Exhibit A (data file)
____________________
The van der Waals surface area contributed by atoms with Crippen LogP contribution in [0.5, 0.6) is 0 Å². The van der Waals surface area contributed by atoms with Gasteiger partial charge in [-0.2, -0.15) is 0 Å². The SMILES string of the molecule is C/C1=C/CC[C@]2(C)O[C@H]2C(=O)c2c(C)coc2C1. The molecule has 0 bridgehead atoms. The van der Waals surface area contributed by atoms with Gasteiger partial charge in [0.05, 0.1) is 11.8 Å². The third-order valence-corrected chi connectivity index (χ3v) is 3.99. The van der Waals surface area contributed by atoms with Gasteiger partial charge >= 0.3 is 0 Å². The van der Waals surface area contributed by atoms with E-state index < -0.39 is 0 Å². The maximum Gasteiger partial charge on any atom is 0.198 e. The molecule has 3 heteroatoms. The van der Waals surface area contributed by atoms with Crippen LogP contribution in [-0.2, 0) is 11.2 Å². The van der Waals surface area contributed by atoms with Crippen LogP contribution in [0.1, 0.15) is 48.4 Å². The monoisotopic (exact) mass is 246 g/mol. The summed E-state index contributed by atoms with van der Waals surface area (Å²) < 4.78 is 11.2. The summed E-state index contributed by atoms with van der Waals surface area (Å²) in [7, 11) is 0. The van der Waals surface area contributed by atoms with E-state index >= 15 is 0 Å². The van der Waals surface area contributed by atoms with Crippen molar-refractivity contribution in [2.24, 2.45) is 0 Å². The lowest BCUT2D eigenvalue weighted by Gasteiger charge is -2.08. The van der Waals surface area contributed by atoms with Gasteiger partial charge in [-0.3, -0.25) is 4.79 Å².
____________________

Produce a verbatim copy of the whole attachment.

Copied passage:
The van der Waals surface area contributed by atoms with Crippen LogP contribution in [0.5, 0.6) is 0 Å². The van der Waals surface area contributed by atoms with Gasteiger partial charge in [-0.2, -0.15) is 0 Å². The SMILES string of the molecule is C/C1=C/CC[C@]2(C)O[C@H]2C(=O)c2c(C)coc2C1. The molecule has 0 bridgehead atoms. The van der Waals surface area contributed by atoms with Gasteiger partial charge in [0.05, 0.1) is 11.8 Å². The third-order valence-corrected chi connectivity index (χ3v) is 3.99. The van der Waals surface area contributed by atoms with Gasteiger partial charge >= 0.3 is 0 Å². The van der Waals surface area contributed by atoms with E-state index < -0.39 is 0 Å². The maximum Gasteiger partial charge on any atom is 0.198 e. The molecule has 3 heteroatoms. The van der Waals surface area contributed by atoms with Crippen LogP contribution in [-0.2, 0) is 11.2 Å². The van der Waals surface area contributed by atoms with Crippen LogP contribution in [0.1, 0.15) is 48.4 Å². The monoisotopic (exact) mass is 246 g/mol. The summed E-state index contributed by atoms with van der Waals surface area (Å²) < 4.78 is 11.2. The summed E-state index contributed by atoms with van der Waals surface area (Å²) in [7, 11) is 0. The van der Waals surface area contributed by atoms with E-state index >= 15 is 0 Å². The van der Waals surface area contributed by atoms with Crippen molar-refractivity contribution in [2.24, 2.45) is 0 Å². The lowest BCUT2D eigenvalue weighted by Gasteiger charge is -2.08. The van der Waals surface area contributed by atoms with Gasteiger partial charge in [-0.3, -0.25) is 4.79 Å².